I wrote a journal in HTML with simple features like anchors for each date and some basic CSS styling. Back it up periodically on separate media.

    You could even add inline SVG drawings, all in the same file.

    • (Score: 0) by Anonymous Coward on Tuesday June 12, @01:44PM

      by Anonymous Coward on Tuesday June 12, @01:44PM (#691886)

      Sounds like Wiki on a Stick

  • (Score: 1, Informative) by Anonymous Coward on Monday June 11, @09:31PM

    by Anonymous Coward on Monday June 11, @09:31PM (#691622)

    i have weekly logs containing all my bookmarks, webcaptures, screenshots, journals, project-logs, plans, ticklers, things to memorize .. going back 5 years next month. its free. and out of the box.. you just have to put it together the way you want to .. without an instruction manual of course :) .. in any case, whatever else you choose, inform yourself about org-mode so you at least understand the terrible compromises you're making by going another path. good luck, its doable!

  • (Score: 1) by curril on Monday June 11, @11:10PM (1 child)

    by curril (5717) on Monday June 11, @11:10PM (#691658)

    If you are going to use electronics, TiddlyWiki is a great journaling tool. Everything, including the application, is stored in an HTML file so it can be read on almost any device and the file format is likely to be supported long into the future. Saving changes can be a bit clunky depending on what web browser/OS you are using but the application itself is easy to use and can be easily extended with a little HTML/Javascript knowledge.

    • (Score: 2) by edIII on Monday June 11, @11:46PM

      by edIII (791) Subscriber Badge on Monday June 11, @11:46PM (#691666)

      Not that I would recommend this out in the middle of nowhere, but I can 2nd TiddlyWiki. Ended up not using it because it was just too isolated, and didn't offer the ability for multiple people to use at once. We needed something a bit more Enterprise like WRT features.

      TiddlyWiki can be completely self contained only requiring a basic web browser, or you can use it with a minimalist web server to run it off a network server. There is a server side PHP script that will let you save your changes directly to the file on the server, instead of a local file. A consequence of that is basic authentication so that only authorized users can make changes to the Wiki.

      I can also say that I love their version of Markdown, and found it *very* easy to use creating new pages, links, ToC, etc. Only thing I didn't like about TiddlyWiki was its fully self contained nature, and that it didn't lend itself well at all to environments with multiple users & multiple authors.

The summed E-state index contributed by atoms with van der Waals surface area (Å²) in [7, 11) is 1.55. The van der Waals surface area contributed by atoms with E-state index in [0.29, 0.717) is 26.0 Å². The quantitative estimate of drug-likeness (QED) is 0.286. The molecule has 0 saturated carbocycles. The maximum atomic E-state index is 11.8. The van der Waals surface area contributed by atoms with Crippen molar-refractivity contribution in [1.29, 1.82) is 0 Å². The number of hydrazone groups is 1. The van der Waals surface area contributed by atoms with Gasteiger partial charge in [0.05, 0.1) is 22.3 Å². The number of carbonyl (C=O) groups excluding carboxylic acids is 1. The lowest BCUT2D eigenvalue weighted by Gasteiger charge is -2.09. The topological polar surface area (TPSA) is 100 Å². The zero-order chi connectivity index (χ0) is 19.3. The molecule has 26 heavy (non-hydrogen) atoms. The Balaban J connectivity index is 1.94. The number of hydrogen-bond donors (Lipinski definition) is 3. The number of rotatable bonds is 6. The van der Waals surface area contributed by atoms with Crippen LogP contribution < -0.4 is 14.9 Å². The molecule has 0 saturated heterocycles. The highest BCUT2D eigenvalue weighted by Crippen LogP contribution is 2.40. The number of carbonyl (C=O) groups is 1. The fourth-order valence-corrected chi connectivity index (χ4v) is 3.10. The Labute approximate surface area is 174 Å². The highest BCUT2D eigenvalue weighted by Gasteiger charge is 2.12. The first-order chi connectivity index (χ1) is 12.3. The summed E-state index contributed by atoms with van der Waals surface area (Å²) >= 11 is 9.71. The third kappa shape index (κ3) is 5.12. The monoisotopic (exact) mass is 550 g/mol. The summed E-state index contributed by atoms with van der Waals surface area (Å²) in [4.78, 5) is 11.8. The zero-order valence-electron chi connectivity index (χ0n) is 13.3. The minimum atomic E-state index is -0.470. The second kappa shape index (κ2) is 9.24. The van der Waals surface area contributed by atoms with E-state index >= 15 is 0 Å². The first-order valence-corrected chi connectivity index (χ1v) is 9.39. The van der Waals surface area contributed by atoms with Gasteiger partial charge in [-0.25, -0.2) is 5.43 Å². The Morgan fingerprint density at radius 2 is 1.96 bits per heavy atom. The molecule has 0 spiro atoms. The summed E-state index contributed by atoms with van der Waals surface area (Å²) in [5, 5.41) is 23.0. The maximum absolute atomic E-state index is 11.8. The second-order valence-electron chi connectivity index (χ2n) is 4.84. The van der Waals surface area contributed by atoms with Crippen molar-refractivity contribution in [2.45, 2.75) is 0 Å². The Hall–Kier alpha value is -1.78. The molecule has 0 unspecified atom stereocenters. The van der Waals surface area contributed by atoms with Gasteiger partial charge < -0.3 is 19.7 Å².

TiddlyWiki [tiddlywiki.com]

  • (Score: 5, Funny) by c0lo on Monday June 11, @11:42PM

    by c0lo (156) on Monday June 11, @11:42PM (#691664)

    Quipu [wikipedia.org] - the advantages are endless

    1. why go 2D on the the area of a page when all you have to say is usually linear?
    2. no dual printed/Braille-embossed editions needed
    3. where a digression just mean literally adding another thread to the story; then, reconnecting it to the main thread in the appropriate place of the story comes naturally;
    4. works with any type of long fiber. You'll help preserving the trees and encourage crops that produce longer fiber - e.g. some species of hemp will offer you the flower-buds to boost the creativity and subproducts of the main stem as support for your creative expression.
    5. you can also employ artistic figures of speech under the form of small carved beads on the thread. E.g. one can really polish his metaphors to perfection even when, originally, they started as a turd.
    6. your critics can't use your opera to wipe their asses; who, in their right mind, would use threads to do so?
    7. ...
  • (Score: 3, Interesting) by Anonymous Coward on Tuesday June 12, @12:07AM (3 children)

    by Anonymous Coward on Tuesday June 12, @12:07AM (#691672)

    Honestly we don't build computers like that yet, but I think we are getting better at the technology through cell phones. The important bits use less power and are getting more rugged with each generation. I'm very hopeful that if/when humans set up outposts in space that we will see the demand go up for very long lasting devices.

    Still, if we were to get the best engineers together with today's tech I could envision a device that:

    -Is phablet/tablet sized.
    -Is solar, possibly mechanically charged. You wouldn't want to throw it doing a "shake-a-weight" move by accident though.
    -Is completely sealed and water proof. No external ports. Would take a lot of courage.
    -Is powered by energy stored through a stable nano-material capacitor. NO chemical batteries.
    -Utilizes an E Ink display or something like it that only uses power to refresh, along with ability to connect wirelessly to other displays.
    -Makes use of a touch screen qwerty keyboard, and also has the ability to connect wirelessly to a good mechanical keyboard.
    -Contains no electrolytic capacitors and is designed to avoid whiskering of the electrical innards.
    -Runs at a very low temperature to avoid wear.
    -Contains a very simple and rugged, yet completely open, single board computer design that is in the public domain. Could use a VERY low clock speed.
    -Keeps memory stored in static RAM and ROM.
    -Has some sort of UNIX based embedded OS with busybox containing vi (or whatever).